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      Host-Pathogen Interactions: Redefining the Basic Concepts of Virulence and Pathogenicity

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      Infection and Immunity
      American Society for Microbiology

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          Common themes in microbial pathogenicity revisited.

          Bacterial pathogens employ a number of genetic strategies to cause infection and, occasionally, disease in their hosts. Many of these virulence factors and their regulatory elements can be divided into a smaller number of groups based on the conservation of similar mechanisms. These common themes are found throughout bacterial virulence factors. For example, there are only a few general types of toxins, despite a large number of host targets. Similarly, there are only a few conserved ways to build the bacterial pilus and nonpilus adhesins used by pathogens to adhere to host substrates. Bacterial entry into host cells (invasion) is a complex mechanism. However, several common invasion themes exist in diverse microorganisms. Similarly, once inside a host cell, pathogens have a limited number of ways to ensure their survival, whether remaining within a host vacuole or by escaping into the cytoplasm. Avoidance of the host immune defenses is key to the success of a pathogen. Several common themes again are employed, including antigenic variation, camouflage by binding host molecules, and enzymatic degradation of host immune components. Most virulence factors are found on the bacterial surface or secreted into their immediate environment, yet virulence factors operate through a relatively small number of microbial secretion systems. The expression of bacterial pathogenicity is dependent upon complex regulatory circuits. However, pathogens use only a small number of biochemical families to express distinct functional factors at the appropriate time that causes infection. Finally, virulence factors maintained on mobile genetic elements and pathogenicity islands ensure that new strains of pathogens evolve constantly. Comprehension of these common themes in microbial pathogenicity is critical to the understanding and study of bacterial virulence mechanisms and to the development of new "anti-virulence" agents, which are so desperately needed to replace antibiotics.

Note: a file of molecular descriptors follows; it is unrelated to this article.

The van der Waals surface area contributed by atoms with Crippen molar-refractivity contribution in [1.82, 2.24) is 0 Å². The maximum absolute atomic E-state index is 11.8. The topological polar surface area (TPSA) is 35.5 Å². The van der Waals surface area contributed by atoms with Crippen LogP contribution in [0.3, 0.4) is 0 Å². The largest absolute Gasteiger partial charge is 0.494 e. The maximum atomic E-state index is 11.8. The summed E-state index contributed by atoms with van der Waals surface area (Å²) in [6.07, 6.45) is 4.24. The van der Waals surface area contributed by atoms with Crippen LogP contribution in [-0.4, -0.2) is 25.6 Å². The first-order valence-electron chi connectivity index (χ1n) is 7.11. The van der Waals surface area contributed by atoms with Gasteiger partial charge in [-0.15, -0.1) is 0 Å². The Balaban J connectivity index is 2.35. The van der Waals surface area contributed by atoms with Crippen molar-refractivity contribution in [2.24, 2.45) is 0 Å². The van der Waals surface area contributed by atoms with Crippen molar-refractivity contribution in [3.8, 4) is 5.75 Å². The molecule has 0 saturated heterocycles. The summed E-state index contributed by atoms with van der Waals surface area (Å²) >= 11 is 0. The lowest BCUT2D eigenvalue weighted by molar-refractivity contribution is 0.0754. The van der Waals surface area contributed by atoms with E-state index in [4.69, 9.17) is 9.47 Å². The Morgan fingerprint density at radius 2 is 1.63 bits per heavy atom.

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            The evolution of virulence.

            Why is there variation in the virulence of infectious diseases? Virulence can have substantial effects on the genetic contribution of both host and pathogen to future generations. Understanding it therefore requires explanation not only in terms of cellular and molecular mechanisms, but also in evolutionary terms: what is the nature of the selection acting on genes responsible for virulence?
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              Molecular Koch's Postulates Applied to Microbial Pathogenicity

              S Falkow (1988)
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                Author and article information

                Journal
                Infection and Immunity
                Infect. Immun.
                American Society for Microbiology
                1098-5522
                0019-9567
                August 01 1999
                August 01 1999
                : 67
                : 8
                : 3703-3713
                Article
                10.1128/IAI.67.8.3703-3713.1999
                96643
                10417127
                d9cafaea-ed65-433a-85a9-47135b899589
                © 1999
                History

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